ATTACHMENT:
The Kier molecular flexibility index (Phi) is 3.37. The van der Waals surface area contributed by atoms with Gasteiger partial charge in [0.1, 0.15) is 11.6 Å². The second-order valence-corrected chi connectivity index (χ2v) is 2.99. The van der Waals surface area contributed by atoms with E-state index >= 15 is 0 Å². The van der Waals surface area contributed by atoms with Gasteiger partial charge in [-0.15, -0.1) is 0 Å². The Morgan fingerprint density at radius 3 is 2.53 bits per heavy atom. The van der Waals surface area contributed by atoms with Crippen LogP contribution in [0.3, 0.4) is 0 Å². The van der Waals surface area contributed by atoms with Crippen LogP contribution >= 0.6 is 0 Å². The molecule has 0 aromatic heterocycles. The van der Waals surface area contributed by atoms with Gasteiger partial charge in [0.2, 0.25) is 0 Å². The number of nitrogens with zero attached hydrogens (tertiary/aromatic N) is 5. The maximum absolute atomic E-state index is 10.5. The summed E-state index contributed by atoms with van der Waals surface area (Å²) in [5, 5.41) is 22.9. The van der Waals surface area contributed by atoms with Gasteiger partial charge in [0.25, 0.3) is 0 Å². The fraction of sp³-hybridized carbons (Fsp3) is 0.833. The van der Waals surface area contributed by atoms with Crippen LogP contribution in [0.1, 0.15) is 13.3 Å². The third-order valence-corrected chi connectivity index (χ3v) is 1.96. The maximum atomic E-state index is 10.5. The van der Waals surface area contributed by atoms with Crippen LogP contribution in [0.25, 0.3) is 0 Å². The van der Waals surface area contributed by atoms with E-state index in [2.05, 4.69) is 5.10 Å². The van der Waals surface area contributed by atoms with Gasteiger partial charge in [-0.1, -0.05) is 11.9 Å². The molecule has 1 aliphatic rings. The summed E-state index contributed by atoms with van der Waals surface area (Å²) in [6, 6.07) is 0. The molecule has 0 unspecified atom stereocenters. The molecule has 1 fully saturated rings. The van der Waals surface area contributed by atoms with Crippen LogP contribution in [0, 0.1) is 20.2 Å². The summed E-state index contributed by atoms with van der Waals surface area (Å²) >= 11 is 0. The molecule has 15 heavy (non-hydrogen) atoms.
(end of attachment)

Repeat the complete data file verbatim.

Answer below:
The Kier molecular flexibility index (Phi) is 3.37. The van der Waals surface area contributed by atoms with Gasteiger partial charge in [0.1, 0.15) is 11.6 Å². The second-order valence-corrected chi connectivity index (χ2v) is 2.99. The van der Waals surface area contributed by atoms with E-state index >= 15 is 0 Å². The van der Waals surface area contributed by atoms with Gasteiger partial charge in [-0.15, -0.1) is 0 Å². The Morgan fingerprint density at radius 3 is 2.53 bits per heavy atom. The van der Waals surface area contributed by atoms with Crippen LogP contribution in [0.3, 0.4) is 0 Å². The van der Waals surface area contributed by atoms with Crippen LogP contribution >= 0.6 is 0 Å². The molecule has 0 aromatic heterocycles. The van der Waals surface area contributed by atoms with Gasteiger partial charge in [0.2, 0.25) is 0 Å². The number of nitrogens with zero attached hydrogens (tertiary/aromatic N) is 5. The maximum absolute atomic E-state index is 10.5. The summed E-state index contributed by atoms with van der Waals surface area (Å²) in [5, 5.41) is 22.9. The van der Waals surface area contributed by atoms with Gasteiger partial charge in [0.25, 0.3) is 0 Å². The fraction of sp³-hybridized carbons (Fsp3) is 0.833. The van der Waals surface area contributed by atoms with Crippen LogP contribution in [0.1, 0.15) is 13.3 Å². The third-order valence-corrected chi connectivity index (χ3v) is 1.96. The maximum atomic E-state index is 10.5. The van der Waals surface area contributed by atoms with Crippen LogP contribution in [0.25, 0.3) is 0 Å². The van der Waals surface area contributed by atoms with E-state index in [2.05, 4.69) is 5.10 Å². The van der Waals surface area contributed by atoms with Gasteiger partial charge in [-0.1, -0.05) is 11.9 Å². The molecule has 1 aliphatic rings. The summed E-state index contributed by atoms with van der Waals surface area (Å²) in [6, 6.07) is 0. The molecule has 0 unspecified atom stereocenters. The molecule has 1 fully saturated rings. The van der Waals surface area contributed by atoms with Crippen LogP contribution in [0, 0.1) is 20.2 Å². The summed E-state index contributed by atoms with van der Waals surface area (Å²) >= 11 is 0. The molecule has 15 heavy (non-hydrogen) atoms.